Bubbles are blocking the current path of one of the most promising high temperature superconducting materials, new research suggests.
In a study published today, Monday, 16 may, in IOP Publishing's journal Superconductor Science and Technology, researchers have examined bismuth strontium calcium copper oxide (Bi2Sr2CaCu2Ox, Bi2212) – one of the most promising superconducting materials capable of creating large magnetic fields way beyond the limit of existing magnets – and found that its capabilities are limited by the formation of bubbles during its fabrication process.
Bi2212 is the only high temperature superconductor capable of being made into round wire, providing the preferred flexibility in magnet construction, and giving it potential uses in medical imaging and particle accelerators, such as the Large Hadron Collider in Switzerland.
For magnet applications, these wires must exhibit a high critical current density - the current density at which electrical resistance develops - and sustain it under large magnetic fields. This remains a stumbling block for utilising the huge potential of Bi2212 in the magnet technology as compellingly high critical current densities have not yet been achieved.
Previous studies have shown that a critical current varies widely between Bi2212 wire lengths – the critical current in wires that were 50 to 200m long was 20 to 50% lower than in 5 to 10cm long samples. This led the researchers, from the Applied Superconductivity Centre and the National High Magnetic Field Laboratory, Florida State University, to conclude that this variability must be caused by the connectivity of Bi2212 grains within the wires.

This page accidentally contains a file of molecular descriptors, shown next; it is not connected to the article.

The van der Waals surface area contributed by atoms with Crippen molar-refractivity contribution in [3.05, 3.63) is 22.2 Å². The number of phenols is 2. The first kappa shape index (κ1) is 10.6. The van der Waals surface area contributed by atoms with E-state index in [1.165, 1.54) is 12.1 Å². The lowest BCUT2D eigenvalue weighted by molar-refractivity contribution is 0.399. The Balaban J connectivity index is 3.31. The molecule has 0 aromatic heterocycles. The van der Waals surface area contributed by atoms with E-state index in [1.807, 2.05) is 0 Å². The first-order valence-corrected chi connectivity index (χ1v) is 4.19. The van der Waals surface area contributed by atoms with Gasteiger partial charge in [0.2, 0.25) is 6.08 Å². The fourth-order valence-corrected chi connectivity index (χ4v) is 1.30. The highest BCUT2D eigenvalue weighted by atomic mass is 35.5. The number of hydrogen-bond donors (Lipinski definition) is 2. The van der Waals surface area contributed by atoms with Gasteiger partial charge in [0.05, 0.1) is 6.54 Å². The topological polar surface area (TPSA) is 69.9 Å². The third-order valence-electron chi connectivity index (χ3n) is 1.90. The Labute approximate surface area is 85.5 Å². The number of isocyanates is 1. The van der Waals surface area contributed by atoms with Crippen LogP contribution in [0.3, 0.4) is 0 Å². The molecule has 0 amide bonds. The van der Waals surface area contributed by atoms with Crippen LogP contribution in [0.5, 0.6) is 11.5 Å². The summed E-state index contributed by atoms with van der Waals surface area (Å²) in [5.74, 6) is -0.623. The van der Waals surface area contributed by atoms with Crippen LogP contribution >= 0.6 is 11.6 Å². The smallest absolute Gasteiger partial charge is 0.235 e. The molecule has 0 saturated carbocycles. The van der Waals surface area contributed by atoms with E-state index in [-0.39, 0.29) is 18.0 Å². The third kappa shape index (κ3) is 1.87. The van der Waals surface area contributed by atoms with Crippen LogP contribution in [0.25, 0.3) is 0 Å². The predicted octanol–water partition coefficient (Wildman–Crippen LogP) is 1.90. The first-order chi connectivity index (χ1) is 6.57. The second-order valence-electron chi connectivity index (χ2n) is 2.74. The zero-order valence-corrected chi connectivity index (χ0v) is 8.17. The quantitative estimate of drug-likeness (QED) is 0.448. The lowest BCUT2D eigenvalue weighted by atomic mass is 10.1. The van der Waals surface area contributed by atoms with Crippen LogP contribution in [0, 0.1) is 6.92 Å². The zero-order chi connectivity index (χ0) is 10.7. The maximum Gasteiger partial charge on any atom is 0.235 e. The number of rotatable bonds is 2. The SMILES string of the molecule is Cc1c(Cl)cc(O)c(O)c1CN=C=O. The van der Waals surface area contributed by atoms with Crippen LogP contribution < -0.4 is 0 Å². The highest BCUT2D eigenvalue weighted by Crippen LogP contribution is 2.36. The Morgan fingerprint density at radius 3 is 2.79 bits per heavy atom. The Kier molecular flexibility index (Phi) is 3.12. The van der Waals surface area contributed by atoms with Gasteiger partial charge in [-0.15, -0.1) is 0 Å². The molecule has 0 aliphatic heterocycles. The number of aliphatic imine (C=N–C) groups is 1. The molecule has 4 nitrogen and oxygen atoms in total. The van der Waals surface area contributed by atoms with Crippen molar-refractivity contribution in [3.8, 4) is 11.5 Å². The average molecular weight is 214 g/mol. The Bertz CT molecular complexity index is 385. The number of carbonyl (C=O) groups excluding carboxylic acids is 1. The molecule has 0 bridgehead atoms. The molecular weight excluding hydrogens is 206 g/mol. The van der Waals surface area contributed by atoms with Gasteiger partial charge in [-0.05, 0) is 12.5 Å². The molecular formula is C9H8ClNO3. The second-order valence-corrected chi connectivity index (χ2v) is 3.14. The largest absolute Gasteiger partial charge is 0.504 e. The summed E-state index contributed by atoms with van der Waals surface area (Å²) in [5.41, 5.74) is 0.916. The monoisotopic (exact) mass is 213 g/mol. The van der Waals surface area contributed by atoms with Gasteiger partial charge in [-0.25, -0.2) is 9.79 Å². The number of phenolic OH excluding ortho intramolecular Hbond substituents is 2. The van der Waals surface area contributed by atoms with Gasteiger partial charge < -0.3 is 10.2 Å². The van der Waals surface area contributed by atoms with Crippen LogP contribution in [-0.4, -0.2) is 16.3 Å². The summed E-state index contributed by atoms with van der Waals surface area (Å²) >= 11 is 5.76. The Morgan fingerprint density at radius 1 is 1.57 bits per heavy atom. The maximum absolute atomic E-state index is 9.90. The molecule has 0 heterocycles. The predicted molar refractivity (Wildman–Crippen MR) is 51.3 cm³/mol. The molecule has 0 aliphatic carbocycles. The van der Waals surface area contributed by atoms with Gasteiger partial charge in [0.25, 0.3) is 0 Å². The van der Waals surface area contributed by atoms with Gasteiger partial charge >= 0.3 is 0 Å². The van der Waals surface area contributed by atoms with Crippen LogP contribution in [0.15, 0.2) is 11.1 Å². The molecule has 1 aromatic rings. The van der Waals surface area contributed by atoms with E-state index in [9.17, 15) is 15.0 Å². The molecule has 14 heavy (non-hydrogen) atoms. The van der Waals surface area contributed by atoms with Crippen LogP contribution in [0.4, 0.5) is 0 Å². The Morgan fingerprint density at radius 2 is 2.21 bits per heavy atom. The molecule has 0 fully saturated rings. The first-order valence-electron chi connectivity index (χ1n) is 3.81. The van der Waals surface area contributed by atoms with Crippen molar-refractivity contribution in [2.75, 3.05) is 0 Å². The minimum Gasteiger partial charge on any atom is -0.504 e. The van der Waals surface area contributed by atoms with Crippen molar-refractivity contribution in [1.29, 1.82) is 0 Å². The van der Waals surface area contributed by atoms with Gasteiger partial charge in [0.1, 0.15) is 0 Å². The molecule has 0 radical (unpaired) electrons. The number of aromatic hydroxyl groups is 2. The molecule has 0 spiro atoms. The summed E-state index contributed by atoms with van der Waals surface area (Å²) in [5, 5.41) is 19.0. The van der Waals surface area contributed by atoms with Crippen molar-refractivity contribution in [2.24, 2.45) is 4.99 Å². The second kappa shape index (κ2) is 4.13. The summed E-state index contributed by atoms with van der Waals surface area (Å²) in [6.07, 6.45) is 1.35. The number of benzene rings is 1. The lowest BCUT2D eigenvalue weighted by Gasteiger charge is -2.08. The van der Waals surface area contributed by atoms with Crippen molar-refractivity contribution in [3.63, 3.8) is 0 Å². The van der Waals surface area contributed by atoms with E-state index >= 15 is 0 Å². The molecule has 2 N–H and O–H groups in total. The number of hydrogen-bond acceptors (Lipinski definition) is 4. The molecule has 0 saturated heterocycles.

Bi2212 wires, made up of multiple filaments, are fabricated using the powder-in-tube (PIT) method in which Bi2212 powder is packed inside silver tubes and drawn to the desired size. The filaments of Bi2212 powder must firstly be melted inside their silver sheath and then slowly cooled to allow the Bi2212 to reform, greatly enhancing the critical current density.
As the processes between the critical melt and re-growth step is still largely unknown, the researchers decided to rapidly cool samples at different times in the melting process in order to get a snapshot of what occurs inside Bi2212 wires.
Using a scanning electron microscope and synchrotron X-ray microtomography, the researchers observed that the small powder pores, inherent to the PIT process, agglomerate into large bubbles on entering the melting stage.
The consequences of this are major as the Bi2212 filaments become divided into discrete segments of excellent connectivity which are then blocked by the residual bubbles, greatly reducing the long-range filament connectivity, and strongly suppressing the flow of current.
The new findings suggest that a key approach to improve the critical current density of the material would be to make it denser before melting.
Lead author Dr Fumitake Kametani, of The Applied Superconductivity Centre, Florida State University, said, "Our study suggested that a large portion of bubbles originates from the 30-40% of empty space, inevitable in any powder-in-tube process, which requires particle rolling to allow deformation of the metal-powder composite wire. "
"Densification of the filaments at final size - increasing the powder-packing density from 60-70% to greater than 90% - is an excellent way to reduce or eliminate the bubble formation. Various densification processes are now being tested."
From Monday, 16 May, the journal paper can be found at http://iopscience.iop.org/0953-2048/24/7/075009)
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Bubble formation with filaments of melt processed Bi2212 wires and its strongly negative effect on the critical current density
2. The published version of the paper "Bubble formation with filaments of melt processed Bi2212 wires and its strongly negative effect on the critical current density" (Superconductor Science & Technology 24 075009) will be freely available online from Monday, 16 May. It will be available at http://iopscience.iop.org/0953-2048/24/7/075009)
Superconductor Science and Technology
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